Tuesday, March 10, 2015

#1,667. Westworld (1973)

Directed By: Michael Crichton

Starring: Yul Brynner, Richard Benjamin, James Brolin

Tag line: "Boy, have we got a vacation for you..."

Trivia: This movie was filmed in several locations, including the Mojave Desert, the gardens of the Harold Lloyd Estate, and several sound stages at MGM

Man, did this movie make an impression on me back in the day! 

As I sat watching it one lazy Saturday afternoon on local TV, I was blown away by the notion of a theme park designed to look like a western town, populated almost entirely by androids. Even with the film’s somewhat glib ending, I found myself hoping beyond hope that someone… anyone… was working diligently to turn this bit of fantasy known as Westworld into a reality.

Delos is a state-of-the-art resort, charging visitors $1,000 a day for the ultimate vacation. With three different scenarios to choose from: Roman World (set in the era of the Roman Empire), Medieval World (the age of Chivalry), and Westworld (the 19th Century Wild West), visitors step into the past, living life as if they were really in that particular time period. 

Newcomer Peter Martin (Richard Benjamin) and his pal John Blane (James Brolin) are living it up in Westworld, getting into gunfights with outlaws and spending their nights at the local saloon. 

But what they don’t know is that some of the androids have been malfunctioning as of late. Fearing they can no longer guarantee their guest’s safety, Delos’ Chief Engineer (Alan Oppenheimer) recommends that they shut down all three worlds in order to run a full diagnostic. His associates, however, believe the problem can be contained, and decide to carry on with business as usual. 

Then, disaster strikes; the robots suddenly develop a mind of their own, and turn on both the guests and the park’s employees. As the Chief Engineer and his team attempt to regain control, Peter and John find themselves being pursued by a vicious gunman (Yul Brynner, looking a lot like his character in The Magnificent Seven), who is bound and determined to shoot both of them dead.

The movie does occasionally visit both Roman World (the scenes for which were shot on a Beverly Hills Estate that once belonged to silent star Harold Lloyd) and Medieval World, where we meet a guest (Michael Bartold) whose affair with the Queen (Victoria Shaw) results in a showdown with the dreaded Black Knight (Michael T. Mikler). For the most part, though, Westworld follows Peter and John as they experience all that the American West has to offer, everything from barroom brawls to jail breaks. Another guest, played by Dick Van Patten, even gets to be Sheriff for a day. In these scenes, Westworld has the look and feel of an authentic Hollywood western, and at times we actually forget we’re watching a science fiction movie.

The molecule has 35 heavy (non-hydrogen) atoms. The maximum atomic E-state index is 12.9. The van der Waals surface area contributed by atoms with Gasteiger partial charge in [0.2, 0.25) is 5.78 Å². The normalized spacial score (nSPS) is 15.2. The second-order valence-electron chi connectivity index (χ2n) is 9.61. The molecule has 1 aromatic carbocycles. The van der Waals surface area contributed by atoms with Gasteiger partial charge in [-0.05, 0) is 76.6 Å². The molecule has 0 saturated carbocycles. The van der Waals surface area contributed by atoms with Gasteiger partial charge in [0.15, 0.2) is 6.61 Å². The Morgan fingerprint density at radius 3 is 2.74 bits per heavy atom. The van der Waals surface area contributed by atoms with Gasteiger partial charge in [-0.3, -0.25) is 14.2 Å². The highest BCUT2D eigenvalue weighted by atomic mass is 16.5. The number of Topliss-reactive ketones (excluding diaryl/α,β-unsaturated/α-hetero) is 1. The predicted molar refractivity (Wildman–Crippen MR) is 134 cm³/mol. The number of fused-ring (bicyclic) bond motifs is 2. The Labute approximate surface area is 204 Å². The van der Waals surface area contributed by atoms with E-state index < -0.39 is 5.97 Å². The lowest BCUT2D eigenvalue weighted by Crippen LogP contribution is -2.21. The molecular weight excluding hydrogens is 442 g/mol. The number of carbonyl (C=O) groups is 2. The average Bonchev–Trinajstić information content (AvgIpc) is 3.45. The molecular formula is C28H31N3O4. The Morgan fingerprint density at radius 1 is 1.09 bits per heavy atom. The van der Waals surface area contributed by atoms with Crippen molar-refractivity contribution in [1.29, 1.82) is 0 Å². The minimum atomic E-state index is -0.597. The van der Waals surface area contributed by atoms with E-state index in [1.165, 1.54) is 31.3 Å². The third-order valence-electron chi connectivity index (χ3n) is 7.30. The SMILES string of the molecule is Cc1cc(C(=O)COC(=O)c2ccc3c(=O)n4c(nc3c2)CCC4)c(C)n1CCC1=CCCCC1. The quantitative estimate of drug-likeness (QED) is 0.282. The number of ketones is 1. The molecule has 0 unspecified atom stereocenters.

That changes, however, whenever the sun goes down, at which point Westworld takes us underground to Delos’ command center, where the various androids that have been “shot” or otherwise damaged throughout the day are repaired. It’s during these sequences that we discover something is amiss, that a “virus” of some sort is spreading from one robot to another, causing them to occasionally ignore their programming. We join in on the high-level meetings to discuss the issue, and, later on, watch as the crew does everything it can to prevent the inevitable from happening. 

When all hell does break loose, Peter, John, and the other guests are fighting for their lives up on the surface while, at the same time, Delos’ engineers are locked underground, their air supply quickly running out as they try in vain to stop the androids in their tracks.

Westworld marked the directorial debut of Michael Crichton, a writer whose novels inspired a number of films, most notably 1993's Jurassic Park. Much like that Spielberg classic, Westworld introduces us to an amazing theme park that falls apart before our eyes, and it is to Crichton’s credit that, even when things go south, we’re still amazed by the worlds he has created, and, in spite of all the turmoil, we kinda wish we were there to see it all go down.

1 comment:

James Robert Smith said...

After it appeared one of my pals wrote to Crichton and posed a question: "If all of the robots went haywire, and all of the horses were robots, why didn't the horses go haywire?" Crichton replied with a hilarious letter in which he completely avoided the question. He was stumped.